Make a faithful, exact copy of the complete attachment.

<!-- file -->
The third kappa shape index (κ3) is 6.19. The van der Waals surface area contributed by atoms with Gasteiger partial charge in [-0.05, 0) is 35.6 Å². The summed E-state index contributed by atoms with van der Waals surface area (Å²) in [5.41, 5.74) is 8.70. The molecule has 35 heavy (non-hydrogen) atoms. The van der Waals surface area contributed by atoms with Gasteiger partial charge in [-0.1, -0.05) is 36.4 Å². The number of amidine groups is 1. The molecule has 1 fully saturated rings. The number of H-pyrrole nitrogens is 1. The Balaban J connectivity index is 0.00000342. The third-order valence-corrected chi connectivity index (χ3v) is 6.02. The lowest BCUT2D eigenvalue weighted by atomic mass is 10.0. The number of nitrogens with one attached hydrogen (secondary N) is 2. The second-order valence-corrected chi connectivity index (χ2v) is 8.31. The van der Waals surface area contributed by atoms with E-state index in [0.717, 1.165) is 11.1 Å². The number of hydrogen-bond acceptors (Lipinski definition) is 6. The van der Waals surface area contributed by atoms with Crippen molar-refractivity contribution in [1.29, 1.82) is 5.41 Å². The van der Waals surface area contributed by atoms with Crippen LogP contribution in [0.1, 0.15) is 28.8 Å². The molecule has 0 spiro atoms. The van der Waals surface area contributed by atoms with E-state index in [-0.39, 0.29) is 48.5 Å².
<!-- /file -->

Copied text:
The third kappa shape index (κ3) is 6.19. The van der Waals surface area contributed by atoms with Gasteiger partial charge in [-0.05, 0) is 35.6 Å². The summed E-state index contributed by atoms with van der Waals surface area (Å²) in [5.41, 5.74) is 8.70. The molecule has 35 heavy (non-hydrogen) atoms. The van der Waals surface area contributed by atoms with Gasteiger partial charge in [-0.1, -0.05) is 36.4 Å². The number of amidine groups is 1. The molecule has 1 fully saturated rings. The number of H-pyrrole nitrogens is 1. The Balaban J connectivity index is 0.00000342. The third-order valence-corrected chi connectivity index (χ3v) is 6.02. The lowest BCUT2D eigenvalue weighted by atomic mass is 10.0. The number of nitrogens with one attached hydrogen (secondary N) is 2. The second-order valence-corrected chi connectivity index (χ2v) is 8.31. The van der Waals surface area contributed by atoms with E-state index in [0.717, 1.165) is 11.1 Å². The number of hydrogen-bond acceptors (Lipinski definition) is 6. The van der Waals surface area contributed by atoms with Crippen molar-refractivity contribution in [1.29, 1.82) is 5.41 Å². The van der Waals surface area contributed by atoms with Crippen LogP contribution in [0.1, 0.15) is 28.8 Å². The molecule has 0 spiro atoms. The van der Waals surface area contributed by atoms with E-state index in [-0.39, 0.29) is 48.5 Å².